The Fish & Wildlife Service is asking the scientific community for more information during the required 60-day public comment period. After a March 2 deadline, the agency will review the comments and other information before deciding if the monarch should be considered threatened. The agency said that would happen by September 2015. But any additional protections, including classification as “endangered” would likely take years.

While monarchs are found in South Carolina, they are most prevalent along the coast while they migrate southward each fall.

With new agreement, all SC utilities committed to cleaning up coal ash

W.S. Lee Steam Station (Image: Duke Energy)

W.S. Lee Steam Station (Image: Duke Energy)

With Duke Energy’s announcement last week that it will remove 3.2 million tons of coal ash from ponds at its W.S. Lee power plant in Anderson County, all of South Carolina’s power utilities now have plans in place to dispose of the toxic coal byproducts that have been stored in water for decades.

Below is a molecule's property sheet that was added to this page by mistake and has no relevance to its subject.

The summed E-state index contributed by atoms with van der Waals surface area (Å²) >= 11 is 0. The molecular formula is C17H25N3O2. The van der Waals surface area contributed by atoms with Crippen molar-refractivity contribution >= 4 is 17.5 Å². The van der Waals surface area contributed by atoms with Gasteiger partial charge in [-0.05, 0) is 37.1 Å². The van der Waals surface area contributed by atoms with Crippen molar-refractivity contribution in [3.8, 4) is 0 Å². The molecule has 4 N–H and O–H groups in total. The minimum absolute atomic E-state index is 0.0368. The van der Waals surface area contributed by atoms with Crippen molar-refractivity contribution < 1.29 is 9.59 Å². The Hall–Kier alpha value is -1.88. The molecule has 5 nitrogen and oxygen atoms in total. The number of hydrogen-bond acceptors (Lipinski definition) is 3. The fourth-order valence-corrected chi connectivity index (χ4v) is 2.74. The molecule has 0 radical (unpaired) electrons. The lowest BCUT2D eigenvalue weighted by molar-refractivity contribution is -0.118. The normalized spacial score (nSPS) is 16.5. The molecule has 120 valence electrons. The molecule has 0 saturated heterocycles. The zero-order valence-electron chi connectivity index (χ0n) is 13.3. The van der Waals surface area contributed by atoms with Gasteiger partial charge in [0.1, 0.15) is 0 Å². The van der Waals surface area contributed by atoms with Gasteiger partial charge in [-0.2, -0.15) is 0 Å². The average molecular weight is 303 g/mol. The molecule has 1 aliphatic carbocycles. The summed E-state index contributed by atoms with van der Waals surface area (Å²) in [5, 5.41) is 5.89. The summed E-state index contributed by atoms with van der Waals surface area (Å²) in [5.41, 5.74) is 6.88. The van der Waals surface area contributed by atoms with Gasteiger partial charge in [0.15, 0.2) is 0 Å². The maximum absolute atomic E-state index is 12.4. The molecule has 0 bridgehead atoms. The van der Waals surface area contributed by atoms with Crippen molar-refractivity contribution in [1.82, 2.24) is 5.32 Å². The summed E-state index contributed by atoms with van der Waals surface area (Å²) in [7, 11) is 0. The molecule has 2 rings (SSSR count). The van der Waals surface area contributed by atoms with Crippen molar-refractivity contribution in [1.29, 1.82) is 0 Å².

Coal ash is leftover material from the coal-burning process that includes toxic metals such as arsenic, cadmium, and lead. It is often mixed with water and stored in manmade ponds located near a coal plant. The metals eventually sink to the bottom of the pond and slowly accumulate.

Environmental groups had pressured the utilities to move the ash for more than two years, arguing that the current method of storage risks leaks and ecological disaster if the dams holding back the ponds were to ever fail. The groups began targeting the ponds after a dike burst at a Tennessee power plant in 2008, covering more than 300 acres with the toxic sludge. Six years later, ash seeped through a broken pipe and out to a river at a Duke Energy plant in North Carolina this past February.

“South Carolina is the first state in the Southeast that has moved this far along in protecting our rivers and communities from coal ash pollution,” Southern Environmental Law Center (SELC) senior attorney Frank Holleman told South Carolina Radio Network. He credited efforts by the “Riverkeeper”-aligned  conservation groups and the state Department of Health and Environmental Control.